A Little Bit Of History For The Soul

It’s a time to look forward to: Heritage Days. The weekend when so many older buildings are open, free of charge, to the public. Many of them aren’t even on show for the rest of the year. And Leeds is definitely blessed with them – 83 this time around. It’s impossible to see every one over a single weekend, of course.
This time around it began with a tour of Beckett Street cemetery. Far more interesting than it sounds, one of the oldest municipal cemeteries in Britain (the oldest is in Hunslet, also in Leeds), which contains the fascinating subscription graves (or guinea graves, as they’re known). For a guinea, the dead could be commemorated on a gravestone, rather than be buried nameless. The downside is that there will be five or six bodies in the grace, and more on the other side of the stone. Even in death, they’re as crowded and packed together as they were in life.
But the place does have the grave of Tom Maguire, who features as a minor character in Gods of Gold, and who, in life, was one of the founders of the Independent Labour Party in 1893. A great man.

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Sunday was Gipton Well, about half a mile from where I grew up. It’s a place to take the waters, just small, but once only one of many spas dotted around Leeds. Built in 1671, it’s fed by a small spring, and the privileged few who used it would wade or sit in the water, removing clothes in the outer room, which also had a fireplace, before plunging into the cold pool. The place has resonance for me, as the climax of The Constant Lovers takes place there. Going inside for the first time in many years, it was just as I remembered it – but in better, cared-for shape.

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And then, Whitkirk Church, which dates from the 15th century, with a tower completed by 1440, and a continuous line of priests since 1185, although there was a church mentioned in the Domesday Book. Originally a Knights Templar church (it’s close to Temple Newsman, which was owned by the Templars, and there are two small houses close by with Templar crosses), it’s been renovated a couple of times, but still retains a beautiful medieval simplicity – although some of the memorials are very elaborate for as small church.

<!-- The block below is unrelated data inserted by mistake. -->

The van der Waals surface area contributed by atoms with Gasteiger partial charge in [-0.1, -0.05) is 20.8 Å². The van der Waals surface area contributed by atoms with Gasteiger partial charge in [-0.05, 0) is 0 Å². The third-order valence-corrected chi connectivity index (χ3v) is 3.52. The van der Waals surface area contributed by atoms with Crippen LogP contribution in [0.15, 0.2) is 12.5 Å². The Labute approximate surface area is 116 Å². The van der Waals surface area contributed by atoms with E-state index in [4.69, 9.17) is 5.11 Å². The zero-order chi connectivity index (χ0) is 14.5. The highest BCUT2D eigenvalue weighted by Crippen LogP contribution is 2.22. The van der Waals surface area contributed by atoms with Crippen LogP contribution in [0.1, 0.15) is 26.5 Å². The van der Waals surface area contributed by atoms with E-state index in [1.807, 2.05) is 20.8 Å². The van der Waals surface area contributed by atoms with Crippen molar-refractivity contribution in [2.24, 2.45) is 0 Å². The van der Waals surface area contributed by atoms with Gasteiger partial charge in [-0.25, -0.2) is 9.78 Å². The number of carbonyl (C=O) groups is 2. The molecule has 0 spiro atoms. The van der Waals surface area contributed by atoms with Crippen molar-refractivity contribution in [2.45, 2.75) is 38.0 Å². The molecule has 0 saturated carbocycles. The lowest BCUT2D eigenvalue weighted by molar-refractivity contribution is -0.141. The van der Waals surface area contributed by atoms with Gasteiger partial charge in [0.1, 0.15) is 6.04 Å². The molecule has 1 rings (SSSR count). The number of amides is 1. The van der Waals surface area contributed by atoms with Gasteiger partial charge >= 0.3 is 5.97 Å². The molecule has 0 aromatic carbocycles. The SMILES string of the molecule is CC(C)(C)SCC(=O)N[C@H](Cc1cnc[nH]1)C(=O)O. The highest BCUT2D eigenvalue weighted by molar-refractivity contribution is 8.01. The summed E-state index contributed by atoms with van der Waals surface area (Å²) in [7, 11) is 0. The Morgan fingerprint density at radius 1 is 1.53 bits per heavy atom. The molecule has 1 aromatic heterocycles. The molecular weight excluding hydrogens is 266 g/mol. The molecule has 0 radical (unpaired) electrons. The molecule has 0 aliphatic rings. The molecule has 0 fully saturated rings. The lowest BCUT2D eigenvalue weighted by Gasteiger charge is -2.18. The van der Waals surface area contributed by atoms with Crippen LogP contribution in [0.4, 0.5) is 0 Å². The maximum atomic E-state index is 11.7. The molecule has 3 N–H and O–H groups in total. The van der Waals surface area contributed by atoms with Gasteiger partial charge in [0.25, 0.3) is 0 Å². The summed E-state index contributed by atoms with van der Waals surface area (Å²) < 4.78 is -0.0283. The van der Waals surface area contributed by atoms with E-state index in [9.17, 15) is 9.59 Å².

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The graveyard also has this wonderful headstone. A very modern sentiment. No names or date on it, just these words.

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The highlight of 2014’s Heritage Days, though, was a chance to tour Templeworks in Holbeck. The area was one of the Victorian industrial powerhouses of Leeds, although manufacturing is long since a thing of the past.
When it opened it 1841, Temple Mill (as it was then) was very modern. It was the brainchild of John Marshall, who’d run Marshall’s Mill next door since the 1790s.

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The frontage of Temple Mill is a replica of the Temple of Horus at Edfu in Egypt.

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Behind that, though, it was thoroughly modern. The mill itself was the largest room in the world, with 17 exits in case of fire.

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Used for spinning flax, it ran without electricity, powered by steam, generated in the cellar, while the light came from a forest of skylights on the roof that look like something from a science fiction film; they must have seemed completely alien at the time.

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To provide the heat and humidity needed for spinning flax, all the iron pillars holding up the ceiling in the mill were hollowed, allowing water to trickle down naturally. The moisture level was increase by turfing the roof and having sheep crop the grass there (they were transported up and down in the world’s first hydraulic lift).
Marshall was a hard master, but also enlightened to a degree. He ran a crèche for the women who worked at the mill and there was schooling for the young workers until they were 12.
The building was in continuous use into the 21st century, last as a catalogue headquarters for Kay’s. These days, though, as Templeworks, it’s an artist’s co-op that survives without funding. Much of the income is generated from TV companies filming there, but it also hosts theatre and music events.
That reinvention is wonderful, but typical of what’s going on across Holbeck. The factories have gone, but these days it’s the digital hub of Leeds – and what is digital except the industry of the 21st century?
But some of the history is left behind in the fabric. Like these wonderful chimneys still standing at Tower Works, both of them based on old Italian church towers. Like Temple Mill, they’re a reminder that there could even be romance in industry.

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